Nine Tips to Know Before Moving to and Living in Austria

Some of my friends and family members back home have asked me, “Hans, what’s it like living in Austria?”

 

I always emphasized the initial disappointment that one experiences when he or she realizes the importance of geography lessons in grade school and that this Austria doesn’t come with beaches or shrimps on the barbie; however, I have pointed out, it gets better from there.

 

The second question people ask is, “Hans, when can I come visit?”

 

I’m kidding; no one asks that. I’m the one who’s begging for people to come visit me because I’m terribly homesick and miss all things American back home, like drivers trying to kill me on my bicycle and Guantanamo Bay.

 

However, I actually have had people ask me questions about my teaching assistantship program that do merit a serious answer, such as “Are there things I should know before deciding to move out to Austria?” and “How desperate is this program to have accepted you?”

 

With seven months of living in Austria under my belt, I figured it would only be fair that I shared some of my wisdom to anyone considering applying for this program and living in this wonderful country.

 

Without further ado, these are my nine tips to know before moving to and living in Austria:

 

  1. Know how to say Oachkatzlschwoaf.

 

In Austria, it is customary for a foreigner to introduce him- or herself to an Austrian by saying “Oachkatzlschwoaf,” which means, “Squirrel tail.” Although it may be difficult to pronounce at first, Austrians are very patient when it comes to foreigners trying to say this and will be more than happy to let you repeat it a few times.

 

  1. Practice your Hochdeutsch

 

As a general rule of thumb, Austrians speak strictly in Hochdeutsch, or High German, and thus it is important to know how to speak proper German – especially if you’re placed in a region such as Vorarlberg, where citizens pride themselves on their Hochdeutsch. However, if worse comes to worst, Austrians are known to speak fluent English.

 

  1. Plan a visit to St. Pölten.

 

St. Pölten is one of the most beautiful towns in all of Austria and the capital of Lower Austria. Being the capital, St. Pölten offers many opportunities for leisure activities and is well known for its vibrant nightlife.

 

  1. Refer to Austria as “Little Germany.”

 

Austrians are very content with the fact that they get to be Germany’s little sibling, and many often refer to Austria as “Brüderlein,” or “Little Germany.” Unsurprisingly, Austrians generally wish they could be Germans if given the choice.

 

  1. Be prepared to let Austrians know what they’re missing out when it comes to beer.

 

Austrians are very humble when it comes to their beer – they know that their beers aren’t the best quality and are always curious to try different kinds of beers. If you’re offered an Ottakringer, a Gösser, or a Puntigamer, and you’re not impressed by any of them, just say it! Austrians will be more than happy to concede that American craft beers are miles better than what they have in their country.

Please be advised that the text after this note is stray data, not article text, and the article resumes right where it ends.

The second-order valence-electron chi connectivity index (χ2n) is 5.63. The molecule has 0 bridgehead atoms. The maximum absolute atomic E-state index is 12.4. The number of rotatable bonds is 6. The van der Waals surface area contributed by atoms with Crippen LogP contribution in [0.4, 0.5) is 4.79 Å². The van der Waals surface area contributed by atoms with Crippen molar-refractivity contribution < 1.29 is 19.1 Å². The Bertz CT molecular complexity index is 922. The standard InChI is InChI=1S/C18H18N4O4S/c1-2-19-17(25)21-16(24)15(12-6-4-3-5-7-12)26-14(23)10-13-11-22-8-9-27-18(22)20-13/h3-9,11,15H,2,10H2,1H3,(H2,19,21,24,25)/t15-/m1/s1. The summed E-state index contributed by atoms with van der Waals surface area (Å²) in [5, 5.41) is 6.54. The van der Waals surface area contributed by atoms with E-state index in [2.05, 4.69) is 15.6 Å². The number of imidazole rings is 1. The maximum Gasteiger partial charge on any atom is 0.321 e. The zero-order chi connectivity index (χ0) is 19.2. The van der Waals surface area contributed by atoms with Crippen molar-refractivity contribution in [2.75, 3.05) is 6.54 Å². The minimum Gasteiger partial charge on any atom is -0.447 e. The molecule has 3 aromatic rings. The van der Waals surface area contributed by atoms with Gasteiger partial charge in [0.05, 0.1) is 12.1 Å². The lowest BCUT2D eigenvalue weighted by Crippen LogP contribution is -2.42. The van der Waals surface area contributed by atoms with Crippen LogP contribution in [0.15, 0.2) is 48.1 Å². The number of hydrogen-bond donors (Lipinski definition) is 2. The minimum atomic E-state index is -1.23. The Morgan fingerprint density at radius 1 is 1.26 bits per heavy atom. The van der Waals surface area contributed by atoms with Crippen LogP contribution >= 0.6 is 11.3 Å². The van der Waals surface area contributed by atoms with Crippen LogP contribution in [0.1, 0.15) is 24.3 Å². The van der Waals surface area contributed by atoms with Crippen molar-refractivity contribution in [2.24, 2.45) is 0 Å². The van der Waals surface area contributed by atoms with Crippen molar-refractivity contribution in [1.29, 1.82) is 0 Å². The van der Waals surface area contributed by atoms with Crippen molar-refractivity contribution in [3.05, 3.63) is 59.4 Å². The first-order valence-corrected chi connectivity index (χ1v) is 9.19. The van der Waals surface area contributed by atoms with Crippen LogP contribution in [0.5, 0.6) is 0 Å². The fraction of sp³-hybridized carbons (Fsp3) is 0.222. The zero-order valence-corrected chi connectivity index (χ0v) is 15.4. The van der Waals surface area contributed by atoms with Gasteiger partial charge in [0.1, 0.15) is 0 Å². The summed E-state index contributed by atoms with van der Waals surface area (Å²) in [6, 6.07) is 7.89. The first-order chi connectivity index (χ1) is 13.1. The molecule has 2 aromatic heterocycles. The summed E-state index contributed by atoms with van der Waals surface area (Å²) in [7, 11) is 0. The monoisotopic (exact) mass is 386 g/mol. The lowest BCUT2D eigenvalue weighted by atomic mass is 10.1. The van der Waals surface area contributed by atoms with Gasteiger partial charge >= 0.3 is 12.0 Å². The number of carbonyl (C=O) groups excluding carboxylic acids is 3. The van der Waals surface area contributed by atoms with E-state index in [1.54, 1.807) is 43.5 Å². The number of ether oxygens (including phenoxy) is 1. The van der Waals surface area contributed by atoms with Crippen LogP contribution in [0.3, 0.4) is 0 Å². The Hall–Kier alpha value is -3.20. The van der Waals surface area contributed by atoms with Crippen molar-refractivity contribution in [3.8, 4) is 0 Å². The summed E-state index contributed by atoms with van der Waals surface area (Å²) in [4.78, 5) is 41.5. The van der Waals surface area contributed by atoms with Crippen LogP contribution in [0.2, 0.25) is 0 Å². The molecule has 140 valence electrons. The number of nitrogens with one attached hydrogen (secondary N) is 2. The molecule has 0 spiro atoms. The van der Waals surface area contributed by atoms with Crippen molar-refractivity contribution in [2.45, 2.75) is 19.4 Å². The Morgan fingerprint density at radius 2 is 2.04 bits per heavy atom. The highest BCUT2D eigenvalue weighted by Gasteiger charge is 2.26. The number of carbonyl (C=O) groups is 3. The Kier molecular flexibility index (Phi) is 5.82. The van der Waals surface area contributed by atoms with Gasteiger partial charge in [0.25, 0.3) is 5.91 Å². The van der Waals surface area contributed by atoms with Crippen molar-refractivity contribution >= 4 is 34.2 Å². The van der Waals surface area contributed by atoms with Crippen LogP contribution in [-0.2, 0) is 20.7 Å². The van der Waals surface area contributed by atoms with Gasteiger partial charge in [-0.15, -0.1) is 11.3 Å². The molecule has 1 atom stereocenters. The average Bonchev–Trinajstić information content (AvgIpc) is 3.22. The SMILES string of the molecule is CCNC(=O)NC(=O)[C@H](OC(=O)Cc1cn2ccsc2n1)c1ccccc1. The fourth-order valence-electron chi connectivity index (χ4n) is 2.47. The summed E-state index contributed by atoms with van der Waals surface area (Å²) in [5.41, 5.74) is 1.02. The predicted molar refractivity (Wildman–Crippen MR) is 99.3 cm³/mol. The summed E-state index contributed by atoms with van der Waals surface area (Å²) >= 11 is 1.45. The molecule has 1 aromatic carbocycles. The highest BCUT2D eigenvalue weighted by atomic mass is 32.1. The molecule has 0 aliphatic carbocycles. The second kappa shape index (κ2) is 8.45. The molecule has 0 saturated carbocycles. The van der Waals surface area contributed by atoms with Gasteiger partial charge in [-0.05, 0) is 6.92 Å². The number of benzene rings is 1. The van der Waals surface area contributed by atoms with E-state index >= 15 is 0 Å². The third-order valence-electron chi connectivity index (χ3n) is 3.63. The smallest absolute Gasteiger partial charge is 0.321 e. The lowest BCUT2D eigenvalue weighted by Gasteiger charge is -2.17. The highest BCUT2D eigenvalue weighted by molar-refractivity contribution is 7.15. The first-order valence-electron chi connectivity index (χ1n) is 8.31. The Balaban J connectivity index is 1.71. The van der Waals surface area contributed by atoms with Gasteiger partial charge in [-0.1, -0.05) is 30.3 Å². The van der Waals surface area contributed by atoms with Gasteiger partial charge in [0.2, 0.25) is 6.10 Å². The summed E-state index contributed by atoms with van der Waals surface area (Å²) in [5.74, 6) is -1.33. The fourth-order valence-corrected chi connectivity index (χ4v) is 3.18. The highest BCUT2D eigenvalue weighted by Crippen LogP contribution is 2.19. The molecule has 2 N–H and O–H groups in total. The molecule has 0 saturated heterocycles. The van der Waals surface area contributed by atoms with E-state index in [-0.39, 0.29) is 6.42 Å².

1. Take advantage of SOCIALISM whenever possible.

 

Because Austria is a SOCIALIST state, the government will take everything that hard working people earned and give it all to the druggies, the homeless, the lazy, and the sick. Use SOCIALISM to your advantage by becoming homeless, poor, addicted to hard drugs, and ill. SOCIALISM will take peoples’ hard-earned money and lavish it onto you so that you can shoot your unemployed self up with heroin on the side of the street while nursing an amputated leg. In fact, most towns in Austria are actually just glorified camps formed by crowds of these people suckling on SOCIALISM’s teats.

 

 

  1. Ask Austrians you meet on the street about Austria’s role in World War II.

 

This is a topic that Austrians are greatly interested in discussing – even with strangers – and especially with Americans. Austrians as a whole openly admit that their country was complicit in Nazi atrocities during the war and take full blame for the millions that were killed due to Austrian Nazis. An overwhelming majority of Austrians lament the fact that this part of history is not discussed enough in schools and believe that more should be done to remember Austria’s role in World War II.

 

  1. Join the FPÖ.

 

The FPÖ, also known as the “Freedom Party of Austria,” are a political party that fights for freedom in Austria, similar to how America fights for freedom everywhere in the world. You can show your support of freedom by joining the FPÖ, and because Austrians are very open about their political affiliation, you will find that joining the FPÖ will ease your assimilation into Austrian society.

 

  1. Don’t be brown.

 

This is a fairly easy tip to follow and one that Americans should already know to follow back home.

 

 

 

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11 thoughts on “Nine Tips to Know Before Moving to and Living in Austria

    1. Ha! One of my roommates and best friends from college, and we had a grand time.

      Now, I don’t know whether or not *she* would say the same. 🙂

  1. You shouldn’t feel too homesick. Drivers try to kill bicyclists in Vienna all the time. Austrian drivers are notorious for that. There is even an anti-cyclist facebook page you can join.

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